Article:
Native Talking Sticks March 29 2016, 1 Comment
As a symbol of authority and communication, the Northwest Native talking stick is the perfect gift for those teachers, lecturers, and spouses in your life. Northwest Coast Gifts offers several versions of small talking sticks.
Jim Yelton is a Coast Salish artist who has been carving for over thirty years. His talking sticks are characterized by bold design and a rustic charm. He can create these in any size on request, and Northwest Coast Gifts always stocks a great number of his small talking sticks. These measure between 9"-10" and are signed on the back. Jim often decorates the handles with a carved feather, which symbolizes actual eagle feathers that hang from large, ceremonial talking sticks.
Wes Wyse is a young carver who creates two sizes of smaller boxed talking sticks. Wes' talking sticks are very popular as speakers' gifts and corporate awards because the red cedar boxes he creates allow for a formal presentation of the carvings. His smaller boxed sticks are $100.00 CAD and measure 10", and his larger boxed sticks are $150.00 CAD and measure approximately 12".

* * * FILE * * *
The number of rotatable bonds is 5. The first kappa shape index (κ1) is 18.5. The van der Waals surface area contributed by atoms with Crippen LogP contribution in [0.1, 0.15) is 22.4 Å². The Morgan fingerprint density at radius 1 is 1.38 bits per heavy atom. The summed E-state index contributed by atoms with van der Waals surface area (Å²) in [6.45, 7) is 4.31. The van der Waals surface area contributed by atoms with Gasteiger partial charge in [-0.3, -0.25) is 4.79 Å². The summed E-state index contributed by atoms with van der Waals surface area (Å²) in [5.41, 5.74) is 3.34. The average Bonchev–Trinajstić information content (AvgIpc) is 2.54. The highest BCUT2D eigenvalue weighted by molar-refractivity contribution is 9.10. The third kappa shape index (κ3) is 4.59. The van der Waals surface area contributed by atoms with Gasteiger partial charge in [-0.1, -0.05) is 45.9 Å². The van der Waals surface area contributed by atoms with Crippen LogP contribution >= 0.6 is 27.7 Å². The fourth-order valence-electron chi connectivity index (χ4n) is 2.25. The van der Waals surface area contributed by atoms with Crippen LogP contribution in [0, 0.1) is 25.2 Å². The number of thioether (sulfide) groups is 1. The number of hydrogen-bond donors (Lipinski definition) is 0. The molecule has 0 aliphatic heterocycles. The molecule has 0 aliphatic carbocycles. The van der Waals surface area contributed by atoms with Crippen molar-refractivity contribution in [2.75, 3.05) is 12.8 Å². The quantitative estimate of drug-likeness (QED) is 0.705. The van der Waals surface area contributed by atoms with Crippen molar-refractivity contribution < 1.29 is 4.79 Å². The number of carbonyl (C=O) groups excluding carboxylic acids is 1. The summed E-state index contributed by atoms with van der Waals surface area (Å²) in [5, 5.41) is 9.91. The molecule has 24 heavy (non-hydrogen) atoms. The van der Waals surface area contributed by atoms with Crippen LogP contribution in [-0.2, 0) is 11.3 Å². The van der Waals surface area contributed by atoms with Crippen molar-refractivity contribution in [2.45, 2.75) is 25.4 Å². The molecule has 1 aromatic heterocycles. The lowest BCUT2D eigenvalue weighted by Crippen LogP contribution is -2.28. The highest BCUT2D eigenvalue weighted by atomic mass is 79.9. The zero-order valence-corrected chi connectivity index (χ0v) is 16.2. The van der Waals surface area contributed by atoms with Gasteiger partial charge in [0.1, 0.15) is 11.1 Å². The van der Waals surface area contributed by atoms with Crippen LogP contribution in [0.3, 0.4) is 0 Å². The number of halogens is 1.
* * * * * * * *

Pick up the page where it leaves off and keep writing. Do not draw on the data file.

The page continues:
For generations, ceremonial staffs have been in use. It is known that they are an important and respected badge of the Speaker or Chief during potlatches and other occasions. Talking sticks represent authority and teaching. The stick is held by the Chief or highest ranked member of those present, or by the Chief’s Orator. The Orator is either an elected or hereditary official who would reside in the household of the lineage Chief. Any other person wishing to address the assembly would take possession of the talking stick during their speech. Whoever held the stick had the right to speak and everyone present would respectfully listen. Various crest symbols are carved on each talking stick.